China Office Vacancies Reach Decade High on Slowing Economy
China’s deepening economic slowdown and a glut of supply has pushed the nation’s office vacancy rate to the highest since at least 2008.
The vacancy rate in 17 major cities climbed to 21.5% in the third quarter, according to CBRE Group Inc. The “spike” in vacancies this year is the worst since the depths of the global financial crisis a decade ago, said Sam Xie, the firm’s head of research in China.
China’s office market is being buffeted by a confluence of forces, driving vacancy rates to the highest among global business centers. Overseas companies are waiting for an end to hostilities in the U.S. trade war before committing to new leases; skyscrapers built during the boom years are unleashing a wave of supply; and cost-conscious tenants are moving to cheaper buildings as the economy slows.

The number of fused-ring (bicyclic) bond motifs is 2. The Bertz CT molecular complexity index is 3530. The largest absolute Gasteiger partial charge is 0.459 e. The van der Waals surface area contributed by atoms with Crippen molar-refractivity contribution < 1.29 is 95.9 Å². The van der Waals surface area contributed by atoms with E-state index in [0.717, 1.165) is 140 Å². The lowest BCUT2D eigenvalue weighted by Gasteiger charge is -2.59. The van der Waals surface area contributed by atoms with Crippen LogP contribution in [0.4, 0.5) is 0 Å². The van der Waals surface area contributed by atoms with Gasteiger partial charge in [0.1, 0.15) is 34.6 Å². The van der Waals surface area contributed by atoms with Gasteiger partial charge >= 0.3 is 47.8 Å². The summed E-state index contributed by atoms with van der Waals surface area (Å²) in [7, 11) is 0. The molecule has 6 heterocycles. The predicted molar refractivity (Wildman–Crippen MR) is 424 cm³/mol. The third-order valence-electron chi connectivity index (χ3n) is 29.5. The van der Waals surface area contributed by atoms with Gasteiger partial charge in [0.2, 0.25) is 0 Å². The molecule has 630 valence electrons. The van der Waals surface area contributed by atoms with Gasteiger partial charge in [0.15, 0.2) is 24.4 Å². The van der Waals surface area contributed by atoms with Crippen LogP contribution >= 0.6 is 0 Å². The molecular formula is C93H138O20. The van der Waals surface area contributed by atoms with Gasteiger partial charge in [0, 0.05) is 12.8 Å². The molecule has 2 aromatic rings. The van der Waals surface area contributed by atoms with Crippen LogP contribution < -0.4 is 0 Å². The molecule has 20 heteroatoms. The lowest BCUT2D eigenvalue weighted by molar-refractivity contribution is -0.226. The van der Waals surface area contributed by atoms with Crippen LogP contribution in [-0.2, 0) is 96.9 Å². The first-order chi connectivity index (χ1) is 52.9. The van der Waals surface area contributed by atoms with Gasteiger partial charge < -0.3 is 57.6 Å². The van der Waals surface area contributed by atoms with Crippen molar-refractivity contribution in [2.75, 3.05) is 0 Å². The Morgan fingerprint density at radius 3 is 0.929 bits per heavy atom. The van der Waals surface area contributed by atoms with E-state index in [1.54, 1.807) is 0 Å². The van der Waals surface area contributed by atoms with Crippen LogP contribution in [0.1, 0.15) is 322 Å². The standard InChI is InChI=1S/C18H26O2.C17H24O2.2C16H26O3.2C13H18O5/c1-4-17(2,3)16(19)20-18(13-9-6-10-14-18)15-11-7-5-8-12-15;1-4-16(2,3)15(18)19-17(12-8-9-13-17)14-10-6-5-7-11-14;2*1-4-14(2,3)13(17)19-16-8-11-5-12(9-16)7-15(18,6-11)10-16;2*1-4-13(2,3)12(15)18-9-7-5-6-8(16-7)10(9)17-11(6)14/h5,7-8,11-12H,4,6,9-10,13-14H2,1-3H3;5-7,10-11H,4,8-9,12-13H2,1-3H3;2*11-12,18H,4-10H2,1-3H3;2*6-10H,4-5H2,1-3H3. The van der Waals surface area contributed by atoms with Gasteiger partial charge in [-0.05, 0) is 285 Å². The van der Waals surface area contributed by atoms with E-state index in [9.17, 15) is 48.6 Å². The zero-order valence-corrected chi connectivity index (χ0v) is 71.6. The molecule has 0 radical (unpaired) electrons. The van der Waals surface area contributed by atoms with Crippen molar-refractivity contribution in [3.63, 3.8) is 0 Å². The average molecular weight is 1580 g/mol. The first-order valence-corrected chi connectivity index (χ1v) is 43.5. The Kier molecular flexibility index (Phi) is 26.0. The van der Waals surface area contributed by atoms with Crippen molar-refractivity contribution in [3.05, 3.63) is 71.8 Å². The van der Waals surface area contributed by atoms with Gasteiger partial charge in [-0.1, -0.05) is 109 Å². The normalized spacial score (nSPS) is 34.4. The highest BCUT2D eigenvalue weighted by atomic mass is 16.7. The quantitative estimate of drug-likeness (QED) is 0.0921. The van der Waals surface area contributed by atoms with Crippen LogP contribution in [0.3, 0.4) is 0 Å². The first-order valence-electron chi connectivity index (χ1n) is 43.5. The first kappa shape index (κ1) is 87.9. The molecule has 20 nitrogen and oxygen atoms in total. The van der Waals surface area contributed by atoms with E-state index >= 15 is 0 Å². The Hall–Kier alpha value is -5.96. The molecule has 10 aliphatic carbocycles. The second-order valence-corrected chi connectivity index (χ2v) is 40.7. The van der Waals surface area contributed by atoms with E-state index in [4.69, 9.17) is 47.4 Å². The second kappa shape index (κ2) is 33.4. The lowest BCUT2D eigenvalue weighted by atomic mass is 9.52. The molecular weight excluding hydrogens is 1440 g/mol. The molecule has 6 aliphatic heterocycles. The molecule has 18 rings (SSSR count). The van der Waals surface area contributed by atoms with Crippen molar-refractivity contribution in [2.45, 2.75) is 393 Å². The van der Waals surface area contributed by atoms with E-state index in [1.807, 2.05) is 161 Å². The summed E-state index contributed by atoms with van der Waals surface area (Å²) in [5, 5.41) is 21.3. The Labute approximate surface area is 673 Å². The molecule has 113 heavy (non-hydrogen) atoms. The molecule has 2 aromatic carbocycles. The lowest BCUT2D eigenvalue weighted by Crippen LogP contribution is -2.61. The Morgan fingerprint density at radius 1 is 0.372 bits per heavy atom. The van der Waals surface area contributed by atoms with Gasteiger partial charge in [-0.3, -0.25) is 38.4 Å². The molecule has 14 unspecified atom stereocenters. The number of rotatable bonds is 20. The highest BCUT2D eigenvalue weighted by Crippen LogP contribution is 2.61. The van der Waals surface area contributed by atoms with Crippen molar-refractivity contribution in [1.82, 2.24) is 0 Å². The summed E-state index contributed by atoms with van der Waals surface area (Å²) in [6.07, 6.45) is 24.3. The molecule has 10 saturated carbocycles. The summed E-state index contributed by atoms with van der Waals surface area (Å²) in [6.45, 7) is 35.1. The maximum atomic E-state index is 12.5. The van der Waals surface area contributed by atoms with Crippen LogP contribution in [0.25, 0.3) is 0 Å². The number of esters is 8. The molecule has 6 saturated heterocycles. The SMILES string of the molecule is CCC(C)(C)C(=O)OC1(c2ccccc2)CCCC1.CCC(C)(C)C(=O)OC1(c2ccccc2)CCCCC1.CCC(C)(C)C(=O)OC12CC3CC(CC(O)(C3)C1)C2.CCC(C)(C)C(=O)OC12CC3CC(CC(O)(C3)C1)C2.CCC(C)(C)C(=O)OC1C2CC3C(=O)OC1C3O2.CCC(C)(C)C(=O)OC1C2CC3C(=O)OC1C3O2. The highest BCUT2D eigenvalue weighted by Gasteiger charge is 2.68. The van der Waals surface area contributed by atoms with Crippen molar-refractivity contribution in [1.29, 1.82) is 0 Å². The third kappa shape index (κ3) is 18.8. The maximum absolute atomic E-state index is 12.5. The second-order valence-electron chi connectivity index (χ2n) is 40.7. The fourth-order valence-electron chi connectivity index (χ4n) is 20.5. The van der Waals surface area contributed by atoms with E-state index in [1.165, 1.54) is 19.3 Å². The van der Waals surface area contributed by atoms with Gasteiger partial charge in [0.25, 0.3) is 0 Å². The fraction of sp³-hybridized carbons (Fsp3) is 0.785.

In Lujiazui on the banks of Shanghai’s Pudong River -- one of Asia’s most expensive business districts -- vacancy rates reached 16% last quarter, up from about 3% three years earlier, CBRE said.
Among the departures was Mitsubishi UFJ Financial Group Inc., which moved to the New Bund Time Square building in the emerging business zone of Qiantan, where rents are about 50% cheaper than Lujiazui.
In an effort to attract tenants, landlords are offering incentives including longer rent-free periods. Even so, rents declined in 14 of the 17 cities last quarter, including the major hubs of Beijing and Shanghai, CBRE’s Xie said.
In Shenzhen, authorities have offered rent discounts of as much as 50% to attract tenants to Qianhai, an emerging business zone. Nine years after it was established as a future financial-services hub, two-thirds of office space in the area is empty, according to Colliers International Group Inc.
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